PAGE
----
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Ill communication

City planners want to gather advice from a more diverse group of Haligonians. But do they actually know how to do it? Mike Fleury opens a dialogue.


Urban planning. Civic engagement. Public consultation. All perfectly good words that, when combined, become very unappealing concepts very quickly—especially in Halifax.

At least, that seems to be the problem facing HRMbyDESIGN, a broad planning project that aims to direct growth and development in the city. This week, HRMbyDESIGN will begin its second phase of public discussions.

According to Andy Fillmore, a city developer and project leader, organizers had been hoping for a more diverse crowd during the first phase of public meetings. The city is trying to make sure round two of HRMbyDESIGN doesn’t suffer the same fate.

“We’ve been very aggressive about reaching out to various community groups and residents’ associations,” says Fillmore. “It’s something we’ve really worked on this time around. So far, we’ve had good responses.”

Fillmore mentions a few specific neighbourhoods—Uniacke Square, Mulgrave Park and north end Dartmouth—that the city simply hasn’t been able to reach.

“Unfortunately,” he says, “and I want to be careful here…we tend to see people of a similar complexion…or a similar age, or a similar income level. This project is about them, but it’s about everybody.”

To fight the trend, HRMbyDESIGN has directly contacted a number of local community groups in the hope that their involvement will help attract a wider range of people to the discussion.

The Heartwood Institute is one such group—its primary focus is on youth engagement. Program manager Cathleen Naylor is glad the city is making the effort, but says traditional methods won’t work.

“Young people don’t feel inspired or engaged by those very long discussions. And they can’t call on this long electoral history. They can’t say, ‘I remember what happened 15 years ago,’ and adults seem to feel a need to do that in this kind of public forum.

“A lot of it,” she continues, “has to do with creating an environment that’s receptive to the way that young people would like to give input. With a lot of...marginalized groups, you need to go where those people are actually gathering, rather than expecting them to see a poster or an advertisement inviting them to a space that’s foreign and unfamiliar to them.”

Bob O’Neill is a former president and current member of the Commons North Community Association—it also received an invitation. He says some downtown residents have grown skeptical about where the city’s priorities lie geographically, and tuned out.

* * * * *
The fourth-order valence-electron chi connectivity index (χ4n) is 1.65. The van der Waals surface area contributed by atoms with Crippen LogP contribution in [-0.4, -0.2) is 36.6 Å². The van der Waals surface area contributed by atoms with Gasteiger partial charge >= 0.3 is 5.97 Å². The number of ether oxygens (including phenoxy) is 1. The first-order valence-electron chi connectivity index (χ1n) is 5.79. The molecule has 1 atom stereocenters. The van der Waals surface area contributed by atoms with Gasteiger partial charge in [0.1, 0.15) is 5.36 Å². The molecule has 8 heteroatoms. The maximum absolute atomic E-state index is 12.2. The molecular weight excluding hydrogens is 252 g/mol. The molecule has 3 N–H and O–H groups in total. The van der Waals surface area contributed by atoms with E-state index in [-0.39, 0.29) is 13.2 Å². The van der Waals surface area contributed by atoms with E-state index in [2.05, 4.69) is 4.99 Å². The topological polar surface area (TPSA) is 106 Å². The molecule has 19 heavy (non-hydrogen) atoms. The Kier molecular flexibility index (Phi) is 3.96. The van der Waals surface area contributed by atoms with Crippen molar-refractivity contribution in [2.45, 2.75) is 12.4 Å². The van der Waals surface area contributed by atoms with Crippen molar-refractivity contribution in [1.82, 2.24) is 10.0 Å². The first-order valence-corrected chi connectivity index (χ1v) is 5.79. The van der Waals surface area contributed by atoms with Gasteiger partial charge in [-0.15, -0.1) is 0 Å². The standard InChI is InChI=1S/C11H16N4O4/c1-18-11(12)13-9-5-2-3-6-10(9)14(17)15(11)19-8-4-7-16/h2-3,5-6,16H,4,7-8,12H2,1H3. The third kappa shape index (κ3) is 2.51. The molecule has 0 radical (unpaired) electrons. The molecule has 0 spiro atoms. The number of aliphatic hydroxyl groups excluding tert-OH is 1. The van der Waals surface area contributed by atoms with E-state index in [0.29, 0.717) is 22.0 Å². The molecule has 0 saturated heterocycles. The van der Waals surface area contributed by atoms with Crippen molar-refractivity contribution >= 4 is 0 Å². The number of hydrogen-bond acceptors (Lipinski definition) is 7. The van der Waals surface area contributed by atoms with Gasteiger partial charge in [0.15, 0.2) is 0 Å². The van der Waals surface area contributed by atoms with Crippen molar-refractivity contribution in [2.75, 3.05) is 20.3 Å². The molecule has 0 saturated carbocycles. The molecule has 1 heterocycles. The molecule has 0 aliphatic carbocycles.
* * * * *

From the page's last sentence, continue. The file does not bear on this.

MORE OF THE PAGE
“There’s still a perception that a lot of people with the city don’t understand the issues affecting inner-city neighbourhoods, as opposed to, say, suburban neighbourhoods.”

O’Neill mentions an example when CNNA met with traffic planners to discuss the corner of Robie and Cunard. “They were in the business of moving cars and we were in the business of improving our neighbourhood.

“When the preoccupation seems to be with the people that live in the suburbs, it’s very disheartening for people who say, ‘This is the city I’ve lived in all of my life and suddenly I feel like I don’t have a say in it anymore.’”

Race is another hurdle for the city. The first planning sessions attracted a largely white audience, almost exclusively so. For phase two, the city has made contact with the Africville Genealogy Society.

“This applies to everyone they want to get involved,” says Irvine Carvery, president of the society. “You have to relate the subject down to the level where the everyday, ordinary person can say, ‘Yes, this is something I need to be a part of.’ Right now, come off as way too highbrow for most of the people that aren’t offering input.

“A blue-collar worker in a low-income group, trying to survive day-to-day—how does this really affect their life? Or their children? And it’s got to happen at a time that’s convenient for those workers—they’re not going to take time off to participate.”

Carvery has other suggestions.

“Spend a little money. Have some workshops on the weekend. Provide daycare for children. Offer somebody a meal. Be communal. Turn these talks into a community event. I think that kind of thing would go a long way.”

Urban Design Symposium and Public Workshop, 6pm, December 4 at the Maritime Museum of the Atlantic. Public viewing on December, 4pm at Alderney Theatre. Closing presentations, December 7, 6pm, Alderney Theatre.


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